Hemangiomas are growths made of extra blood vessels. They are not cancer and are usually found just on the skin, although some may be found in the eye, mouth, liver, digestive tract, or other parts of the body. Most hemangiomas appear at birth or within a week or two after birth. They often get bigger during the first 6 months of life and may go away on their own by age 3 to 5 years. Usually a child has just 1 hemangioma.
The exact cause of hemangiomas is not known. They tend to run in families and happen more often in lighter skinned babies than darker skinned babies. Hemangiomas are more common in girls than boys and are more common in babies who are born early.
Hemangiomas on the surface of the skin are bright red or purple, soft, raised, and lumpy. They usually have clear borders. A hemangioma can be as small as a pinhead or grow to 7 inches (20 cm) across. They are usually not painful. They are most often on the head, chest, or upper back.
Some hemangiomas are deeper in the skin. They often look bluish, and the borders are less clear. Most of these hemangiomas are on the head or neck.
A hemangioma may start as a small red bump but then quickly start getting bigger. Between 12 and 18 months of age, the hemangioma may start turning gray. This is a sign that it is starting to go away.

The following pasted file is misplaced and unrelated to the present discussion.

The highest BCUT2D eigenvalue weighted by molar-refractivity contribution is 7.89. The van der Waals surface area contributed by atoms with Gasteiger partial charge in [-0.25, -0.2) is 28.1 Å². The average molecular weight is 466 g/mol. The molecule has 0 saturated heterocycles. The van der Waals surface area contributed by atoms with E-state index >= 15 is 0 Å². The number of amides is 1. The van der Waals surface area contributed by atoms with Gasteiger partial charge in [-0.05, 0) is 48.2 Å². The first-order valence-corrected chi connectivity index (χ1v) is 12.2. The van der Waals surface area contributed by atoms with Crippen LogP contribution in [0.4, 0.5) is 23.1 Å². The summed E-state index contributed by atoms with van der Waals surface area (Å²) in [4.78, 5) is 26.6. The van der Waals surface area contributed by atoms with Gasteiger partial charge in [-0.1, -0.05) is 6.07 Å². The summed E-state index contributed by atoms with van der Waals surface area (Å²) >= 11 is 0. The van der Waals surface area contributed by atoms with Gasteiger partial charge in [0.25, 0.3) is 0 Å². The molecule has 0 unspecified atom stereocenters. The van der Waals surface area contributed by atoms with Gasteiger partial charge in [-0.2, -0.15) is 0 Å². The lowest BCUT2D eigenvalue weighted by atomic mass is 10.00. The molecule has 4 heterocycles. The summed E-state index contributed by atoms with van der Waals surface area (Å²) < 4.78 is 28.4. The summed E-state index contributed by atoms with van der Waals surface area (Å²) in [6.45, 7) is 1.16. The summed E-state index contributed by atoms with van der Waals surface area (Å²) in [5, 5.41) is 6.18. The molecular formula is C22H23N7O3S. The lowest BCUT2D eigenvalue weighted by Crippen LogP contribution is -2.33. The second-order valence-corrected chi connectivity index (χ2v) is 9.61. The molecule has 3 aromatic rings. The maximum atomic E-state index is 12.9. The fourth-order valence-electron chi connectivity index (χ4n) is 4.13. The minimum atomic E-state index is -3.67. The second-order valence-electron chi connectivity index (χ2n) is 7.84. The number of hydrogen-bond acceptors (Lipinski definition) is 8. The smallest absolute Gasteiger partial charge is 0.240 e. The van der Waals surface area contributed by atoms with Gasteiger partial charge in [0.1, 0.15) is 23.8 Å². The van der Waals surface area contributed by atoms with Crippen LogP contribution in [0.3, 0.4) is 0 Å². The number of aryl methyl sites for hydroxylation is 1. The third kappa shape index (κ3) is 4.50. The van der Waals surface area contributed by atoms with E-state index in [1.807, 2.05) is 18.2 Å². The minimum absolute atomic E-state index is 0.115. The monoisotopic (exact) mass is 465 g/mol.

Hemangiomas inside the body may not cause any symptoms. They are usually found during a test looking for another problem. Some medicines, such as man-made hormones, may make these hemangiomas grow. If they do cause symptoms, they may include:
Hemangiomas inside the body may cause breathing problems, heart failure, or other problems, depending on the size and location of the hemangioma.
Your healthcare provider will ask about your child's symptoms and medical history and examine your child. Most hemangiomas can be diagnosed by your child’s healthcare provider without any tests.
If your child has a very large hemangioma that is causing pain or interfering with normal activities, has more than 2 or 3 hemangiomas on the skin, or has a deep hemangioma, your child may have other tests to confirm the diagnosis and to check for other hemangiomas inside the body. Tests may include:
Most hemangiomas get smaller and eventually go away without treatment. Your child may need medicine or laser treatments to shrink the hemangioma or surgery to remove it if:
Your child’s healthcare provider may refer your child to a specialist for treatment.
Follow the instructions your child’s healthcare provider gives you. Ask your provider:
Make sure you know when your child should come back for a checkup.
It may be upsetting to you if your child's hemangioma seriously affects the way your child looks. It may be hard for you when strangers stare or ask questions. Talk to your child’s healthcare provider about what to expect. Many families find that counseling can help the parents and the child, particularly before your child starts school.